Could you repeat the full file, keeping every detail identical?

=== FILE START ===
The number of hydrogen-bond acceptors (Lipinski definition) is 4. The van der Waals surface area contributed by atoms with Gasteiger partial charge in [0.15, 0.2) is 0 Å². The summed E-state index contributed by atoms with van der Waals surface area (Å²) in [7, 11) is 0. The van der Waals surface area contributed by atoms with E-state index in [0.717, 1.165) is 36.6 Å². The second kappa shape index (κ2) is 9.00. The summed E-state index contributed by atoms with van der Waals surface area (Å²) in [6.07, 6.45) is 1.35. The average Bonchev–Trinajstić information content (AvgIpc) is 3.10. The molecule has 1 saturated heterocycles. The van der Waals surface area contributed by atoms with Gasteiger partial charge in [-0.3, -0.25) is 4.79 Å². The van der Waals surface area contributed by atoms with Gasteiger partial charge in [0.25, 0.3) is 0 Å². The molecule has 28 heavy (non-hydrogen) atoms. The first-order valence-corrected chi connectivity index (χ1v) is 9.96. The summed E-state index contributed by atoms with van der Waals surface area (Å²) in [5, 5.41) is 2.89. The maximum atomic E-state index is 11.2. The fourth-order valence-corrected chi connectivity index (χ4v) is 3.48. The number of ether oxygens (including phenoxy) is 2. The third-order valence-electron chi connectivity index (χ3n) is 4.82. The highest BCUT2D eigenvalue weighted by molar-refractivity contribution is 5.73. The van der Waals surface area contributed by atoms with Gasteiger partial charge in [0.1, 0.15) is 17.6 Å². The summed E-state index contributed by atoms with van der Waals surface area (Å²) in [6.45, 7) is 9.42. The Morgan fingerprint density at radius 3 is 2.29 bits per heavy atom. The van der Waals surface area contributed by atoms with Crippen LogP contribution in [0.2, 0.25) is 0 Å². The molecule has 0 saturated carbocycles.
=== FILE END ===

The number of hydrogen-bond acceptors (Lipinski definition) is 4. The van der Waals surface area contributed by atoms with Gasteiger partial charge in [0.15, 0.2) is 0 Å². The summed E-state index contributed by atoms with van der Waals surface area (Å²) in [7, 11) is 0. The van der Waals surface area contributed by atoms with E-state index in [0.717, 1.165) is 36.6 Å². The second kappa shape index (κ2) is 9.00. The summed E-state index contributed by atoms with van der Waals surface area (Å²) in [6.07, 6.45) is 1.35. The average Bonchev–Trinajstić information content (AvgIpc) is 3.10. The molecule has 1 saturated heterocycles. The van der Waals surface area contributed by atoms with Gasteiger partial charge in [-0.3, -0.25) is 4.79 Å². The van der Waals surface area contributed by atoms with Gasteiger partial charge in [0.25, 0.3) is 0 Å². The molecule has 28 heavy (non-hydrogen) atoms. The first-order valence-corrected chi connectivity index (χ1v) is 9.96. The summed E-state index contributed by atoms with van der Waals surface area (Å²) in [5, 5.41) is 2.89. The maximum atomic E-state index is 11.2. The fourth-order valence-corrected chi connectivity index (χ4v) is 3.48. The number of ether oxygens (including phenoxy) is 2. The third-order valence-electron chi connectivity index (χ3n) is 4.82. The highest BCUT2D eigenvalue weighted by molar-refractivity contribution is 5.73. The van der Waals surface area contributed by atoms with Gasteiger partial charge in [0.1, 0.15) is 17.6 Å². The summed E-state index contributed by atoms with van der Waals surface area (Å²) in [6.45, 7) is 9.42. The Morgan fingerprint density at radius 3 is 2.29 bits per heavy atom. The van der Waals surface area contributed by atoms with Crippen LogP contribution in [0.2, 0.25) is 0 Å². The molecule has 0 saturated carbocycles.